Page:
Pakistan 343 for 5 (Younis 144, Malik 118) beat Hong Kong 165 (Malik 4-19) by 173 runs (D-L method)
Younis Khan and Shoaib Malik scored well-paced centuries, shared a 223-run partnership, and took Pakistan to 343 for 5, a score that ended the match as a contest at the half-way stage. Once this huge score was on the board, Hong Kong came under immense pressure and folded for 169, as Pakistan romped home by 173 runs. Persistent rain interruptions reduced the target to 339 from 47 overs, but this didn't make the slightest bit of difference to the eventual result. This sobering loss ended Hong Kong's brief association with one-day international cricket for the moment, as they were knocked out of the Asia Cup.
Hong Kong's best chance - and that was a minute one - lay in restricting Pakistan to less than 250. Their bowlers kept them in the match against Bangladesh, restricting them to 221, and a similar effort was needed to keep Pakistan quiet. And Khalid Khan, the left-arm seamer, snapped up both the openers and gave them a glimmer of hope. But all thoughts of restriction were squashed when Younis joined Malik and displayed a whippet-like urgency between the wickets and improvised with ease. Then came the torrent in the last 10 overs and the total went way beyond Hong Kong's reach.
Malik has been a handy customer while coming in lower down in the order and smashing it around towards the end, but hadn't replicated the same success at No. 3. Yesterday he fell to a needless run-out, but he made sure he didn't miss out today. He began with a flurry of boundaries, shifted to a lower gear for a short while in the middle overs before launching into an assault towards the end. Loose balls, which were readily available, weren't spared and the run-rate was constantly hovering around the five-and-a-half per over mark.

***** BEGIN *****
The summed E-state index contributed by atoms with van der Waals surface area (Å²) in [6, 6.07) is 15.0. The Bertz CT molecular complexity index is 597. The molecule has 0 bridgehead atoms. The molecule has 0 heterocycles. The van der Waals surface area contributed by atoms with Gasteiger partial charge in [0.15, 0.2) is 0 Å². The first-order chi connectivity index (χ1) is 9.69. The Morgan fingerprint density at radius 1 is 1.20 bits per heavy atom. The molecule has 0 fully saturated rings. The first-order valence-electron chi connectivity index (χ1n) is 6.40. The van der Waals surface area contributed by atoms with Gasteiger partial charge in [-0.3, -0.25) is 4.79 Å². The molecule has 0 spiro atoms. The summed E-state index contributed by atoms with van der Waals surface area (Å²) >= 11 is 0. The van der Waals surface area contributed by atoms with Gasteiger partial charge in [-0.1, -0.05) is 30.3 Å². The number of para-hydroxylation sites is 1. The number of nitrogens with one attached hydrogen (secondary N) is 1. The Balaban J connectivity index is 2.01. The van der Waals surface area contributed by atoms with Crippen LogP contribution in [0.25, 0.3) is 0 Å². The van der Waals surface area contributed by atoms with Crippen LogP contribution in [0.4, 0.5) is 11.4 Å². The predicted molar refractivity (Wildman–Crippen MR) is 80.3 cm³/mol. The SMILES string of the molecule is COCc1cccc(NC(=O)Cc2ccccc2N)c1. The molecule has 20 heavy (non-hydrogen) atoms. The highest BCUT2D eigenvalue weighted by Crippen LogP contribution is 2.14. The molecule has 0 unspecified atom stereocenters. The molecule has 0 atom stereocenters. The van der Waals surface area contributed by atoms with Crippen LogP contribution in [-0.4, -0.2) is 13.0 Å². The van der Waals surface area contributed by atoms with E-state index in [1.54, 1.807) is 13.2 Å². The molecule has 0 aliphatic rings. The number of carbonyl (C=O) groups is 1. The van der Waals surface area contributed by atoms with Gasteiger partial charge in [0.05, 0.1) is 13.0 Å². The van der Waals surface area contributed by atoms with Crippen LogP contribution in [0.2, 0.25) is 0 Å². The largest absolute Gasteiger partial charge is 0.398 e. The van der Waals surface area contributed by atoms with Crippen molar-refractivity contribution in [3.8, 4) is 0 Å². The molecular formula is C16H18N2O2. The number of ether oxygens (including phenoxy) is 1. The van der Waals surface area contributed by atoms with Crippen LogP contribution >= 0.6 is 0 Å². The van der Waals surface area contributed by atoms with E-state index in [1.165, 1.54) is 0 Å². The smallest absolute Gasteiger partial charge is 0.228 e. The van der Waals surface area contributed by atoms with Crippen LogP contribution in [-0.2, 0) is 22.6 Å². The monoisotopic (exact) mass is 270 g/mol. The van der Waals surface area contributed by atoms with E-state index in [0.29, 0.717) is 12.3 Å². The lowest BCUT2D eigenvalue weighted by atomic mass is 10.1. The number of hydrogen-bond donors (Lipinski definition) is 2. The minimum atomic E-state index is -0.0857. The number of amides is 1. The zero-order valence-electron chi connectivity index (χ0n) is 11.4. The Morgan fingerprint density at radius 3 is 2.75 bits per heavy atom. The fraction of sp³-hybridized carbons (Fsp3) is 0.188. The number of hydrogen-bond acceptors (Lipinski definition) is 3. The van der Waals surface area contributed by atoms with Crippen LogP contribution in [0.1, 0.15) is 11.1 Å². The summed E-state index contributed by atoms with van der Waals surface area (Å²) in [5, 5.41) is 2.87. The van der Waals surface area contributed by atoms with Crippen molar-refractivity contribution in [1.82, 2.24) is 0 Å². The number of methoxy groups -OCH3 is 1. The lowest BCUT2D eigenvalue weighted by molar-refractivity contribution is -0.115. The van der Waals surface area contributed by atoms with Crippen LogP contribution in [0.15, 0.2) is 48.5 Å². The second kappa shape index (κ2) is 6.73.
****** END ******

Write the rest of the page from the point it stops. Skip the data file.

Younis, who has been in and out of the Pakistan side, also missed out yesterday and hadn't scored a fifty for nearly a year. His cheeky glides and paddle-sweeps put the bowlers completely off their rhythm and the running between the wickets, along with Malik, kept them within sight of a 300-plus total. Younis, who made nearly 70 runs behind the wicket, swept consummately in the arc between fine-leg and midwicket. Around the 40-over mark, both batsmen shifted to clatter mode and kickstarted the barrage of fours and sixes.
Malik, whose hundred came at a run-a-ball, finally fell for 118 as he was caught short of his crease by a direct hit (274 for 3). This was Malik's third century in one-dayers and included ten fours and two towering sixes. Younis brought up his maiden one-day hundred a shade faster, off 99 balls, and went on a rampage soon after. Abdul Razzaq, an ideal batsman to have in such a situation, joined in the fun and helped propel the total past 300. Younis's last 44 runs came in only 23 balls, before holing out to Nadeem at midwicket and the last 10 overs produced 105 runs.
Chasing 344 is monumental in itself, but having to do so under murky skies with Mohammad Sami and Razzaq producing some unplayable balls makes it almost impossible. Hong Kong crawled along for most of the innings barring a cameo from Tabarak Dar in the middle. After Nasir Hameed was out to the third ball, Tim Smart and Alexander French shared a painful partnership, with French hardly looking for any scoring opportunities. Both were beaten on several occasions and Smart was finally out to Razzaq with Younis completing a sharp chance at second slip (45 for 2).
Dar's six boundaries, four of which were crisply struck, added a coating of vim to the lethargic afternoon. He went after anything short that Naved-ul-Hasan dished out and even dug out a yorker and sent it speeding to the long-off fence. Malik's fuller one finally did him in as he was bowled trying to sweep from outside the off (95 for 3). French fell in the very next ball, playing on to Farhat, and that triggered a mini-procession. Farhat struck two more quick blows and Sami came back and pocketed the wicket of Ilyas Gul (102 for 7).
Razzaq put in an improved performance after a lacklustre show yesterday but the extras bug haunted all the bowlers - they sent down 18 wides and seven no-balls. Manoj Cheruparambil and Afzaal Haider delayed the inevitable in fading light, before Malik wrapped up the tail and completed a great day at the office. Similar days, though, will be vital when the second round of matches begins on Wednesday.